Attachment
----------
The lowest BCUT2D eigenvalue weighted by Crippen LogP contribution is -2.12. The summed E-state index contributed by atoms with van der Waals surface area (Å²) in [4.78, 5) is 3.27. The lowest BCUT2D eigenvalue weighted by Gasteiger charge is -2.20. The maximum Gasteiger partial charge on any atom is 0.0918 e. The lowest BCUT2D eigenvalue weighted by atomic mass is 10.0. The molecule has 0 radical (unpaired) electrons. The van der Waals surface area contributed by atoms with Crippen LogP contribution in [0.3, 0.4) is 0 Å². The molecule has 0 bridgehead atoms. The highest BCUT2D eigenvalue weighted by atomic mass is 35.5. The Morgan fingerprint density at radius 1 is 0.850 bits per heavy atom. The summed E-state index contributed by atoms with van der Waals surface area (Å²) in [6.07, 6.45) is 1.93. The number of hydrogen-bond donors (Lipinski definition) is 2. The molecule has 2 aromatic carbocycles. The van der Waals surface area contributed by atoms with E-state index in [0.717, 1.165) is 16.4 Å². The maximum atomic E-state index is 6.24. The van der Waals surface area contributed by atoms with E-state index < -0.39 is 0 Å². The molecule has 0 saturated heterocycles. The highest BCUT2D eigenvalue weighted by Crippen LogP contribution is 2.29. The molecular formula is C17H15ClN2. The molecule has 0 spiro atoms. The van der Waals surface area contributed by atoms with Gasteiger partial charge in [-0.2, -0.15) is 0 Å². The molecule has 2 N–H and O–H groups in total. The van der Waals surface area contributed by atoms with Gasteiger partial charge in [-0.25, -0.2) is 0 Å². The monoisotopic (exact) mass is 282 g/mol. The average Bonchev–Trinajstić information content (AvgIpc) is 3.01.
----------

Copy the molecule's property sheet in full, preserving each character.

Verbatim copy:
The lowest BCUT2D eigenvalue weighted by Crippen LogP contribution is -2.12. The summed E-state index contributed by atoms with van der Waals surface area (Å²) in [4.78, 5) is 3.27. The lowest BCUT2D eigenvalue weighted by Gasteiger charge is -2.20. The maximum Gasteiger partial charge on any atom is 0.0918 e. The lowest BCUT2D eigenvalue weighted by atomic mass is 10.0. The molecule has 0 radical (unpaired) electrons. The van der Waals surface area contributed by atoms with Crippen LogP contribution in [0.3, 0.4) is 0 Å². The molecule has 0 bridgehead atoms. The highest BCUT2D eigenvalue weighted by atomic mass is 35.5. The Morgan fingerprint density at radius 1 is 0.850 bits per heavy atom. The summed E-state index contributed by atoms with van der Waals surface area (Å²) in [6.07, 6.45) is 1.93. The number of hydrogen-bond donors (Lipinski definition) is 2. The molecule has 2 aromatic carbocycles. The van der Waals surface area contributed by atoms with E-state index in [0.717, 1.165) is 16.4 Å². The maximum atomic E-state index is 6.24. The van der Waals surface area contributed by atoms with E-state index < -0.39 is 0 Å². The molecule has 0 saturated heterocycles. The highest BCUT2D eigenvalue weighted by Crippen LogP contribution is 2.29. The molecular formula is C17H15ClN2. The molecule has 0 spiro atoms. The van der Waals surface area contributed by atoms with Gasteiger partial charge in [-0.2, -0.15) is 0 Å². The molecule has 2 N–H and O–H groups in total. The van der Waals surface area contributed by atoms with Gasteiger partial charge in [-0.25, -0.2) is 0 Å². The monoisotopic (exact) mass is 282 g/mol. The average Bonchev–Trinajstić information content (AvgIpc) is 3.01.